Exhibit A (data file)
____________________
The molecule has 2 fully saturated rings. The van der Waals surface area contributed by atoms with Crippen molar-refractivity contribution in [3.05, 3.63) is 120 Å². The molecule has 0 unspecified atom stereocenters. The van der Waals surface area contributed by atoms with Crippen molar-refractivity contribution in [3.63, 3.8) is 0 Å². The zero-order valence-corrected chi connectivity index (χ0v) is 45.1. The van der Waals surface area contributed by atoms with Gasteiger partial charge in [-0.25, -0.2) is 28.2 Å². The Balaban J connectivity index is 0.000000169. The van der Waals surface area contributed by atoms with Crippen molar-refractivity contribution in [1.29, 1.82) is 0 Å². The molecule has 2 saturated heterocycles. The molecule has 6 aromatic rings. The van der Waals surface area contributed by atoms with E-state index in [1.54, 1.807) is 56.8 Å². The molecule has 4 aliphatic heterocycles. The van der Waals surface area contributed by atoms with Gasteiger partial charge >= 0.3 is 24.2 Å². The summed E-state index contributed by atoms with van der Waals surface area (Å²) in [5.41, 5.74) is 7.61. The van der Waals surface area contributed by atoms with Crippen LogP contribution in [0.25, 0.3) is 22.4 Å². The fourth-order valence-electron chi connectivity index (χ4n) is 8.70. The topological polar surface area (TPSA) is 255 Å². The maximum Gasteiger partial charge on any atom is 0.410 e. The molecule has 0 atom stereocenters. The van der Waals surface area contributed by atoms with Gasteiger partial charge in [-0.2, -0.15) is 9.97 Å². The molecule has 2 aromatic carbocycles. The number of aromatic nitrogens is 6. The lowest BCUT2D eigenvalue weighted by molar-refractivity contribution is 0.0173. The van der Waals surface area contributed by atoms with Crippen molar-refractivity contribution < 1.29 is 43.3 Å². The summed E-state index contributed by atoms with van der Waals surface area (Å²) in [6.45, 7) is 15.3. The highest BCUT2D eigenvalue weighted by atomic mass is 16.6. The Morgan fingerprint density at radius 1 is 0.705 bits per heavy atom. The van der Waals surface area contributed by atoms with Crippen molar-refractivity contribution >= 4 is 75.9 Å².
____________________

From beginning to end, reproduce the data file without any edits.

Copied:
The molecule has 2 fully saturated rings. The van der Waals surface area contributed by atoms with Crippen molar-refractivity contribution in [3.05, 3.63) is 120 Å². The molecule has 0 unspecified atom stereocenters. The van der Waals surface area contributed by atoms with Crippen molar-refractivity contribution in [3.63, 3.8) is 0 Å². The zero-order valence-corrected chi connectivity index (χ0v) is 45.1. The van der Waals surface area contributed by atoms with Gasteiger partial charge in [-0.25, -0.2) is 28.2 Å². The Balaban J connectivity index is 0.000000169. The van der Waals surface area contributed by atoms with Crippen molar-refractivity contribution in [1.29, 1.82) is 0 Å². The molecule has 2 saturated heterocycles. The molecule has 6 aromatic rings. The van der Waals surface area contributed by atoms with E-state index in [1.54, 1.807) is 56.8 Å². The molecule has 4 aliphatic heterocycles. The van der Waals surface area contributed by atoms with Gasteiger partial charge >= 0.3 is 24.2 Å². The summed E-state index contributed by atoms with van der Waals surface area (Å²) in [5.41, 5.74) is 7.61. The van der Waals surface area contributed by atoms with Crippen LogP contribution in [0.25, 0.3) is 22.4 Å². The fourth-order valence-electron chi connectivity index (χ4n) is 8.70. The topological polar surface area (TPSA) is 255 Å². The maximum Gasteiger partial charge on any atom is 0.410 e. The molecule has 0 atom stereocenters. The van der Waals surface area contributed by atoms with Gasteiger partial charge in [-0.2, -0.15) is 9.97 Å². The molecule has 2 aromatic carbocycles. The number of aromatic nitrogens is 6. The lowest BCUT2D eigenvalue weighted by molar-refractivity contribution is 0.0173. The van der Waals surface area contributed by atoms with Crippen molar-refractivity contribution < 1.29 is 43.3 Å². The summed E-state index contributed by atoms with van der Waals surface area (Å²) in [6.45, 7) is 15.3. The highest BCUT2D eigenvalue weighted by atomic mass is 16.6. The Morgan fingerprint density at radius 1 is 0.705 bits per heavy atom. The van der Waals surface area contributed by atoms with Crippen molar-refractivity contribution >= 4 is 75.9 Å².